Today, Iran announced plans to build 10 more nuclear plants in response to impending sanctions from the IAEA. Here's a quick list of reasons this was a bad move on Iran's part.
1) Iran is already being isolated by the international community. Striking from a point of weakness is usually not the best for either international stability or the self interest of the weak state. Threatening to further defy the IAEA only makes Iran's problem worse.
2) Iran doesn't have the capability to build 10 new plants in the 2 month deadline it set for itself (see article). One of the major components of successful deterrence, any Intro to IR student knows, is capability. Iran had to put its money where its mouth was. It seems like it may have put its foot there instead.
3) This knee-jerk reaction demonstrates to the international community that Iran is nervous, meaning it takes the threat of sanctions seriously. Policy debates here in Washington have often focused on what carrots and sticks the West actually has on this issue. Iran's empty threat shows that sanctions are likely to alter Iran's behavior. In other words: we found a stick.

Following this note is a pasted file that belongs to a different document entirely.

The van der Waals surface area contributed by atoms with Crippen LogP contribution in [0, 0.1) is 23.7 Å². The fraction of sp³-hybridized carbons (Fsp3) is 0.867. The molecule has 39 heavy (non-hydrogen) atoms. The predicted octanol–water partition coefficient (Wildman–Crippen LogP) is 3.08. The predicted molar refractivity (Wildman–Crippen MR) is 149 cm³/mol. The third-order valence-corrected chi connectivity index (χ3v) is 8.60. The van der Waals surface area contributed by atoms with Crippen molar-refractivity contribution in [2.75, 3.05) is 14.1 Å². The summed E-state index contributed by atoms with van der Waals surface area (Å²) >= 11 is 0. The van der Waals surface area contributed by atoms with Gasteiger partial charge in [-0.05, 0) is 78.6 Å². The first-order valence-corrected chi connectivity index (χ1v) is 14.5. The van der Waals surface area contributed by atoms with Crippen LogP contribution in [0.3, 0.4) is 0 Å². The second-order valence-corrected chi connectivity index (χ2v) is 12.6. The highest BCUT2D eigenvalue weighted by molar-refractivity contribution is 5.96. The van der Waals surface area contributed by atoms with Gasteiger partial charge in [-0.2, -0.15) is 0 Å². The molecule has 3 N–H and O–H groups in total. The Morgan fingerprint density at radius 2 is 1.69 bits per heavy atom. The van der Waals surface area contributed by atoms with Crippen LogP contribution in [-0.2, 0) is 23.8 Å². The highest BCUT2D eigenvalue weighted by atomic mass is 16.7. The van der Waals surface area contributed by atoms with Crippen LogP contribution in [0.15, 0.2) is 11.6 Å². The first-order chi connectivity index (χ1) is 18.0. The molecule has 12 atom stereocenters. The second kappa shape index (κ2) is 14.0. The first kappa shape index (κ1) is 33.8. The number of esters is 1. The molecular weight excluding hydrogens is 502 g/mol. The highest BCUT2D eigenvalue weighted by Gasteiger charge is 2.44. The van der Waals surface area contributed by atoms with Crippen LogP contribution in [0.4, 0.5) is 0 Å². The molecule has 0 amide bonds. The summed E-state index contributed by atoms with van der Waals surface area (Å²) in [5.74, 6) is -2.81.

4) Big changes at the end of a tedious power-balancing process are very dangerous. In the Middle East especially, they tend to predicate armed conflict. Recall Nasser's nationalizing the Suez Canal or Hizbullah capturing two Israeli soldiers.
You'll note in both of these cases, Israel was the party to respond with military force. This situation is no different. Israel has a very fine red line, and once it crosses it military action happens, regardless of international pressure. Making statements about quickly and vastly expanding your nuclear program is a sure-fire way to find your state on the wrong side of that red line. In taking such drastic action, Iran dramatically raised the stakes for an armed confrontation with Israel.
[I should qualify by saying that because the US urged Israel to give sanctions a shot, and they seem to be working, Israel is ultimately not likely to use this development as a justification to attack Iran. But Iran almost certainly did not consider its point in its value calculus because its threat was a brink statement not aimed at Israel specifically.]
The ultimate outcome of Iran's nuclear program still remains to be seen. Sanctions are an effective threat but they also must be leveraged effectively. But today's event illustrates that the U.S. and the West have some hope of being able to resolve the issue non-militarily, which will be uplifting in the wake of President Obama's speech on Afghanistan tomorrow night. Don't forget to tune in.